A prickling sensation started in Isabel’s nose, and she bit her lip hard. ‘Why do you have to be so vile? Dad’s just died. I thought there might be things to talk about.’
‘Isabel.’ Her mother’s voice called from across the landing.
‘Mum’s awake.’ Rick lifted the laptop back on to his knees.
‘You’d better see what she wants.’ His fingers raced across the keyboard.
A lamp burned on the bedside table, and her mother was sitting at the dressing table, plaiting her hair.
‘I thought you were asleep, Mum. What are you doing up again?’
‘You know I can’t go to bed without doing my hair. You shouldn’t have made me.’
Isabel sat down on the bed and looked at her mother’s reflection as she wound the long, thick hair round her fingers. At one time it had been the colour of burgundy, but now there was more white than anything else. She looked different in the mirror. There was something about her eyes, the shape of her mouth with that slight droop in the corner that made her seem a stranger.
‘He used to love watching me do this.’ Her mother smoothed a stray strand of hair. ‘Morning and night, he’d sit on the bed and hand the clips to me. Except yesterday. He didn’t want to get up.’ She gripped Isabel’s hand. ‘If I’d called someone then, he might still be with us.’
‘It was a major heart attack. Nothing could have been done.’
‘I should have known. He was always up first.’
Her mother’s eyes had a distant look as she contemplated some private world Isabel couldn’t begin to imagine. Isabel followed her gaze across the room. Her father’s dark suit, the one he wore for best, was hanging on the wardrobe door.
‘We were going out for his birthday next week. He’d got his suit out to be cleaned.’ Her mother turned back to the mirror. ‘I didn’t deserve him.’
‘He adored you.’
‘Sometimes I think he loved me too much.’
Her mother’s voice was a whisper, so at first Isabel thought she must have misheard. Surely, her mother could never have too much adoration?
‘He’d have done anything to make you happy.’
‘That was the trouble.’
‘How do you mean?’
Her mother shook her head and the newly wound plait twisted snake-like on her shoulder. ‘It doesn’t matter.’ She sat on the edge of the bed and swung her legs round. ‘I’m tired, Isabel. I think I could sleep now.’
‘You can’t say something like that, Mum, and then shut up.’
‘Your father made me promise not to tell anyone.’
‘If there’s something I should know about ... ’
Her mother lay back against the pillow and closed her eyes. ‘Perhaps it would be better.’
‘It’s no good bottling things up. Isn’t that what Dad always said?’
‘My eyes hurt. It’s too bright.’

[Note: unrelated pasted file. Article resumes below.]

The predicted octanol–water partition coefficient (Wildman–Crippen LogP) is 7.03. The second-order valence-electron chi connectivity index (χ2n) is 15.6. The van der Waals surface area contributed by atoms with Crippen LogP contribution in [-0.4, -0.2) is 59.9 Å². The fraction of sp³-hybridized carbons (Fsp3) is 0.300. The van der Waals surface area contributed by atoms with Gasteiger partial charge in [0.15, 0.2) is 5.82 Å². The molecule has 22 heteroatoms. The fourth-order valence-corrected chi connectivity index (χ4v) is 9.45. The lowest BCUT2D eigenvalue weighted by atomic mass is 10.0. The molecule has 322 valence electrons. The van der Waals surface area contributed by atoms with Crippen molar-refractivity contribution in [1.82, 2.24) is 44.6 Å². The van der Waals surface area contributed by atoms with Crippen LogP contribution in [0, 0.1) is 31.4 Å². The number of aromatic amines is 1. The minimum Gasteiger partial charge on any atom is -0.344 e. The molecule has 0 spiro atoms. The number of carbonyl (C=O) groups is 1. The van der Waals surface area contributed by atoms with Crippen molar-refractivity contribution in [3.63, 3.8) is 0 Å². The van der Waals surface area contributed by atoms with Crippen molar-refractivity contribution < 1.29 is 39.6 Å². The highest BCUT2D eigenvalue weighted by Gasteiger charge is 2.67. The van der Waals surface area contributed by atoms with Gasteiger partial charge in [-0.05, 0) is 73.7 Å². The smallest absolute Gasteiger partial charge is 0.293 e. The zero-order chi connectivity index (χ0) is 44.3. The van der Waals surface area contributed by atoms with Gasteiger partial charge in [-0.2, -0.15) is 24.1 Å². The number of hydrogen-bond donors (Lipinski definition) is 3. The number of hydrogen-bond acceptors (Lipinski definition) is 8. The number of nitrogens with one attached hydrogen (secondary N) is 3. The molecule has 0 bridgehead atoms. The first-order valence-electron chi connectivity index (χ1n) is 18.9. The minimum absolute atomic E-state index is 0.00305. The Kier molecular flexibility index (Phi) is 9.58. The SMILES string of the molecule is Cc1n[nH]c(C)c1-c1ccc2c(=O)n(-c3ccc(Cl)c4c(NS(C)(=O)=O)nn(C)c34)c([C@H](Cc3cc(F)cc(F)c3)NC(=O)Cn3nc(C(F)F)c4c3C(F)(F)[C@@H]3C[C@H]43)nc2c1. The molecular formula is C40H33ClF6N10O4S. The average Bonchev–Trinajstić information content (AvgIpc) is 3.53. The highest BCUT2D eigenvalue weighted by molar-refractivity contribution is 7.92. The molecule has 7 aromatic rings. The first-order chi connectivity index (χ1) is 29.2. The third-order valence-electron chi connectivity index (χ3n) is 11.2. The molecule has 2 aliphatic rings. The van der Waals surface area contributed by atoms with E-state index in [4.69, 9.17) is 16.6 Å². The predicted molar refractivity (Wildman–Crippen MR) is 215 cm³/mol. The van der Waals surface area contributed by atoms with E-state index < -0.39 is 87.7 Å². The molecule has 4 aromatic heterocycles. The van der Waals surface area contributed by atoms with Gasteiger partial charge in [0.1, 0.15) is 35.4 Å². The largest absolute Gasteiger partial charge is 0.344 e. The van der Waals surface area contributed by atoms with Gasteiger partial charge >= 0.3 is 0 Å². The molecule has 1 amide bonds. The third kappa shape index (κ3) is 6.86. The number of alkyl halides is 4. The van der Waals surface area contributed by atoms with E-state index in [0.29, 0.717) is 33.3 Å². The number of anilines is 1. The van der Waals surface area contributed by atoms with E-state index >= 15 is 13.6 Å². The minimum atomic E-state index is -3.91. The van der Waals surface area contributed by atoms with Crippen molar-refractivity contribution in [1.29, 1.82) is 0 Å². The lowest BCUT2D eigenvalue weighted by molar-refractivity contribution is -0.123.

Isabel switched off the bedside light. For a few moments darkness and silence coalesced, and then her mother began to talk.
Isabel hung her key on the hook in the kitchen. The flat was cold and silent. She went back into the hall and hesitated outside Rose’s room. The door was ajar and she could hear the soft sound of her daughter’s breathing. She hadn’t expected Rose to wait up, but still she felt disappointed, like a child coming home from school to an empty house.
In the kitchen, she fished around in the back of a cupboard and found the bottle of gin. She poured a large measure. There was a time after Brian left when she drank every night. It got especially bad when Josh went to live with his dad. After the first couple of glasses she hardly felt the pain. She used to fall asleep at the kitchen table, waking up cold and stiff in the early hours, to climb into Josh’s bed and cuddle his pillow.
One night when Rose was staying with a friend, she’d phoned to say there’d been a row, and she wanted to come home. Isabel tried to persuade her to get a taxi but she wouldn’t hear of it, sobbed down the phone. Isabel went. It still made her shudder to think what might have happened.
She hardly drank after that. But tonight was different. She rested her forehead against the cold wet glass of the back door. The blackness of the night was creeping away. A soft grey had edged in. The hedge bordering the garden stood hunched against the darkness of the sports field beyond. A shape streaked across the lawn. Samson. Isabel opened the door and he shot in, arching his back and rubbing against her legs.
She picked him up, burying her face in his warm fur. His weight made her arms ache and she slumped on to the rocking chair. Her father had given it to her when she moved into the flat. ‘Very comforting, rocking chairs,’ he’d said.
Samson tolerated her embrace at first, but then began to struggle. He stood over her, paws kneading her chest. She smelt the sardines Rose had given him for supper. His purr vibrated against her ear and her breathing slowed in response. She pushed her toes against the floor and rocked back. Forwards. Back. Forwards. Back.